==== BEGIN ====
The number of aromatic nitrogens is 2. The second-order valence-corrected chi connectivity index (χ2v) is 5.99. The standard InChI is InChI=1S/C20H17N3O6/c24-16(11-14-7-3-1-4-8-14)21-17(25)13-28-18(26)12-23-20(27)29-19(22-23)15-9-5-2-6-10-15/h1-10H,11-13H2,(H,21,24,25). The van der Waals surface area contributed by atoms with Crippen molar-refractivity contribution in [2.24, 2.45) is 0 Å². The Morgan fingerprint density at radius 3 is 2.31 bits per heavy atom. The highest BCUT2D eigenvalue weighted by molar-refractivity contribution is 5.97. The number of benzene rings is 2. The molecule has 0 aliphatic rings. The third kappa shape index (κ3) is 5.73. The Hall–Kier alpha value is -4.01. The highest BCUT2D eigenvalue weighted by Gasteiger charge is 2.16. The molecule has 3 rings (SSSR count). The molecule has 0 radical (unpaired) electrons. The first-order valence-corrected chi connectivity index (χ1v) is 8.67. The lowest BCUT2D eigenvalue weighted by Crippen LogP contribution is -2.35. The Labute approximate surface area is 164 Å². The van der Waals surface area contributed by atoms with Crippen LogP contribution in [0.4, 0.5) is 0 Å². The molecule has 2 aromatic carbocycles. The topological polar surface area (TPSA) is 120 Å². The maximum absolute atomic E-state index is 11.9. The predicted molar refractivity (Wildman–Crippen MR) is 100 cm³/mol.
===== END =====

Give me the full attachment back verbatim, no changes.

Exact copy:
The number of aromatic nitrogens is 2. The second-order valence-corrected chi connectivity index (χ2v) is 5.99. The standard InChI is InChI=1S/C20H17N3O6/c24-16(11-14-7-3-1-4-8-14)21-17(25)13-28-18(26)12-23-20(27)29-19(22-23)15-9-5-2-6-10-15/h1-10H,11-13H2,(H,21,24,25). The van der Waals surface area contributed by atoms with Crippen molar-refractivity contribution in [2.24, 2.45) is 0 Å². The Morgan fingerprint density at radius 3 is 2.31 bits per heavy atom. The highest BCUT2D eigenvalue weighted by molar-refractivity contribution is 5.97. The number of benzene rings is 2. The molecule has 0 aliphatic rings. The third kappa shape index (κ3) is 5.73. The Hall–Kier alpha value is -4.01. The highest BCUT2D eigenvalue weighted by Gasteiger charge is 2.16. The molecule has 3 rings (SSSR count). The molecule has 0 radical (unpaired) electrons. The first-order valence-corrected chi connectivity index (χ1v) is 8.67. The lowest BCUT2D eigenvalue weighted by Crippen LogP contribution is -2.35. The Labute approximate surface area is 164 Å². The van der Waals surface area contributed by atoms with Crippen LogP contribution in [0.4, 0.5) is 0 Å². The molecule has 2 aromatic carbocycles. The topological polar surface area (TPSA) is 120 Å². The maximum absolute atomic E-state index is 11.9. The predicted molar refractivity (Wildman–Crippen MR) is 100 cm³/mol.